**1.** Here is what Tate says in his account of the General Reciprocity Law in the AMS volume on Hilbert's problems :

With this work of Takagi the theory of
abelian extensions --- "class field
theory" --- seemed in some sense
complete, yet there was still no
general reciprocity law. It remained
for Artin to crown the edifice with
such a theorem. He conjectured in
1923 and proved in 1927 that there is
a *natural* isomorphism $$
> C_K/N_{L|K}C_L\buildrel\sim\over\to\operatorname{Gal}(L|K)
> $$ which is characterised by the fact
that...

And a little later :

How did Artin guess his reciprocity
law ? He was not looking for it, not
trying to solve a Hilbert problem.
Neither was he, as would seem so
natural to us today, seeking a
canonical isomorphism, to make
Takagi's theory more functorial. He was led to the law by trying to show...

Read him.

**2.** Here is a toy example --- not unrelated to class field theory --- of how a bijection can be more natural than others. Let $p$ be a prime number and let $K$ be finite extension of $\mathbb{Q}_p$ containing a primitive $p$-th root of $1$. There are only finitely many degree-$p$ cyclic extensions $L|K$, and there are only finitely many vectorial lines in the $\mathbb{F}_p$-space $K^\times/K^{\times p}$. In fact the two sets have the same number of elements, but the only natural bijection is
$$
L\mapsto\operatorname{Ker}(K^\times/K^{\times p}\to L^\times/L^{\times p}),
$$
of which the reciprocal bijections can be written $D\mapsto K(\root p\of D)$.

It follows that the number of degree-$p$ cyclic extensions $L|K$ is the same as the number of hyperplanes in $K^\times/K^{\times p}$. But is there a natural bijection between these two sets ? You will agree that $L\mapsto N_{L|K}(L^\times)/K^{\times p}$ is as natural a bijection as there can be.

One last point : Given a hyperplane $H\subset K^\times/K^{\times p}$, how do you recover the degree-$p$ cyclic extension $L|K$ such that $H=N_{L|K}(L^\times)/K^{\times p}$ ? Answer : use the *natural* reciprocity isomorphism $K^\times/K^{\times p}\to\operatorname{Gal}(M|K)$, where $M|K$ is the maximal elementary abelian $p$-extension, to identify $H$ with a subgroup of $\operatorname{Gal}(M|K)$, and take $L=M^H$.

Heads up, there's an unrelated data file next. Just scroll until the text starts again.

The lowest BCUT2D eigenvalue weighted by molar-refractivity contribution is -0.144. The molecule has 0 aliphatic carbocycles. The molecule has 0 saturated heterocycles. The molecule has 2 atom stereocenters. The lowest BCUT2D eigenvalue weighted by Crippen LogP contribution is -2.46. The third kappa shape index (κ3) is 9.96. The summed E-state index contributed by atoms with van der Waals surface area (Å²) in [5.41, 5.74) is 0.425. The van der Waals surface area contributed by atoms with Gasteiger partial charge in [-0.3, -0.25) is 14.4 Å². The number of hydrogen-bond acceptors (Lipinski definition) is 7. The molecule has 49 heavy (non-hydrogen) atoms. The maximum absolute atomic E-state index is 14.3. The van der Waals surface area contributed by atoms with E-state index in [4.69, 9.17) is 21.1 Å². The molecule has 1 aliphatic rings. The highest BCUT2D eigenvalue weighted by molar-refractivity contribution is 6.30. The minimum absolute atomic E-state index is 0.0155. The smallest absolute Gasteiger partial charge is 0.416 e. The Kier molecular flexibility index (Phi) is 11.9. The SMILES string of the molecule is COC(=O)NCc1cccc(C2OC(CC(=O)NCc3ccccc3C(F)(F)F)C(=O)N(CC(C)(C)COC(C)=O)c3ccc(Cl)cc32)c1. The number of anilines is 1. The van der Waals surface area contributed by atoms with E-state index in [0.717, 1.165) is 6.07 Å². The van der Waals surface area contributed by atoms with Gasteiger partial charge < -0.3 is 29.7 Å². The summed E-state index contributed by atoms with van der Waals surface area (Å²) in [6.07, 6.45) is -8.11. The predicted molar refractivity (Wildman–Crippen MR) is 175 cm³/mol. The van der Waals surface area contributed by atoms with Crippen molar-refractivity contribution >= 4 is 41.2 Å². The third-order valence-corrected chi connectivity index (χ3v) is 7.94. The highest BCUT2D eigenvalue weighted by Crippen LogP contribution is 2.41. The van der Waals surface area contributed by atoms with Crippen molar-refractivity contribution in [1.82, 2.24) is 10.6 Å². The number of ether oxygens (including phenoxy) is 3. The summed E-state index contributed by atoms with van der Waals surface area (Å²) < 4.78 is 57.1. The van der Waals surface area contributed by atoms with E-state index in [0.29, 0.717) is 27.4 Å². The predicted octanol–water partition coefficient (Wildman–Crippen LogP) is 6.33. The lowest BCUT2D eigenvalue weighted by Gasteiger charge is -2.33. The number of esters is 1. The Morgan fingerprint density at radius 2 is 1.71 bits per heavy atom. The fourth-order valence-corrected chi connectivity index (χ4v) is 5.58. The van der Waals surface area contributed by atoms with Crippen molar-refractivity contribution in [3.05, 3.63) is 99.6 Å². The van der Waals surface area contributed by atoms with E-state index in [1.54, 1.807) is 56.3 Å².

**Addendum** (2011/11/21) In *Recountings* (edited by Joel Segel, A K Peters Ltd, Natick, Mass.), Arthur Mattuck recounts a conversation with Emil Artin about his reciprocity law:

I will tell you a story about the
Reciprocity Law. After my thesis, I
had the idea to define $L$-series for
non-abelian extensions. But for them
to agree with the $L$-series for
abelian extensions, a certain
isomorphism had to be true. I could
show it implied all the standard
reciprocity laws. So I called it the
General Reciprocity Law and tried to
prove it but couldn't, even after many
tries. Then I showed it to the other
number theorists, but they all laughed
at it, and I remember Hasse in
particular telling me it couldn't
possibly be true.

Still, I kept at it, but nothing I
tried worked. Not a week went by ---
*for three years !* --- that I did not try to prove the Reciprocity Law. It
was discouraging, and meanwhile I
turned to other things. Then one
afternoon I had nothing special to do, so
I said, `Well, I try to prove the
Reciprocity Law again.' So I went out
and sat down in the garden. You see,
from the very beginning I had the idea
to use the cyclotomic fields, but they
never worked, and now I suddenly saw
that all this time I had been using
them in the wrong way --- and in half
an hour I had it.